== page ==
“Run along now.”
Bulging with a mass of bleached-white shells, the sea heaves and spews forth such a swarm of crinkled forms as clack together, overlapping and coming to rest.
These teeming bones are trodden into sand. Huddled, then compacted: the oil of eons hence.
“Run along now,
While I rest here in the tide.”
Emma Lazarus’s inspirational poem, ‘The New Colossus’ can be found here. I’ve deliberately made reference to and borrowed words from her poem, hopefully to contrast the spirits of both times. I hope we can invoke once more something of the spirit of ‘the Mother of Exiles’ and provide a light by which those in need might find their way to us.
Let’s not accept any more rhetoric of ‘England is full’ while 22,000 houses lie empty in London. Let’s not accept any more rhetoric of ‘there is not enough to go around’ when I know that, whilst not in any way wealthy, I had enough spare money in my bank account to save that child’s life. Let’s not accept the argument that ‘it is not so simple’ as an excuse for retrenchment and a retreat from vital contact with our neighbours. The things that I own are not my life, they are a means through which I might become more alive and (crucially) more human.
A petition to ask the UK government to debate the increase of support for asylum seekers can be found here. As I type, it currently has 326,545 signatures (it requires over 100,000 to trigger a debate in Parliament). In the last hour, it has been signed by 1,203 people.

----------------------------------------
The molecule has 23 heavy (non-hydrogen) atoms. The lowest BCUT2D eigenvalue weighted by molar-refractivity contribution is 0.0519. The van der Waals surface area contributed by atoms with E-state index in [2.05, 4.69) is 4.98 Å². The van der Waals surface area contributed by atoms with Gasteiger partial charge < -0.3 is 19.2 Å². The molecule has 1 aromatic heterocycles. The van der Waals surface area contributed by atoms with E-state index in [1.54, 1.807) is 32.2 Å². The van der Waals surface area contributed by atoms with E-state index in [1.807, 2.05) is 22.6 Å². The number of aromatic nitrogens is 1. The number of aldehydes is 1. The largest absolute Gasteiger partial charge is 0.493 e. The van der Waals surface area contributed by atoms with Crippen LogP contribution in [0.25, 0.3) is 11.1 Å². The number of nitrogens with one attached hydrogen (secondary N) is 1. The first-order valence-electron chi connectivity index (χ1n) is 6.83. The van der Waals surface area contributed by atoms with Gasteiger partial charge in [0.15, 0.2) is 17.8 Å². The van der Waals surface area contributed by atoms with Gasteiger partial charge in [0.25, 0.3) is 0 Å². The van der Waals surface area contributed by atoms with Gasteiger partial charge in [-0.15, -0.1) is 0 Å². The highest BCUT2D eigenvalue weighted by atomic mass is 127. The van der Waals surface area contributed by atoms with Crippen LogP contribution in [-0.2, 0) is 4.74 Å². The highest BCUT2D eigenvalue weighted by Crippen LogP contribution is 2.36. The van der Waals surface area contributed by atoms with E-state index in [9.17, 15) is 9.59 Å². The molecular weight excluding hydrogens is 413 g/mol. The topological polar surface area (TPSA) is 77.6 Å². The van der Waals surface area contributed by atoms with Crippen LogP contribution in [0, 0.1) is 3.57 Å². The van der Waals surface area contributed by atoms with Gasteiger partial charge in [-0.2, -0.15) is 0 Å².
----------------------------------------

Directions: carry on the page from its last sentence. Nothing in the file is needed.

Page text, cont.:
If you wish, in addition you can email the Prime Minister of the United Kingdom here.
Save The Children is running the Child Refugee Crisis Appeal. You can make a donation directly here. Save The Children are working in reception centres in Italy and refugee camps in Greece. Their work is having a direct and positive impact on the lives of children in dire need.
In 1972, the philosopher, Peter Singer in formulating his theory of effective altruism wrote this:
“…if I am walking past a shallow pond and see a child drowning in it, I ought to wade in and pull the child out. This will mean getting my clothes muddy, but this is insignificant, while the death of the child would presumably be a very bad thing.”
It’s already time to get our clothes muddy.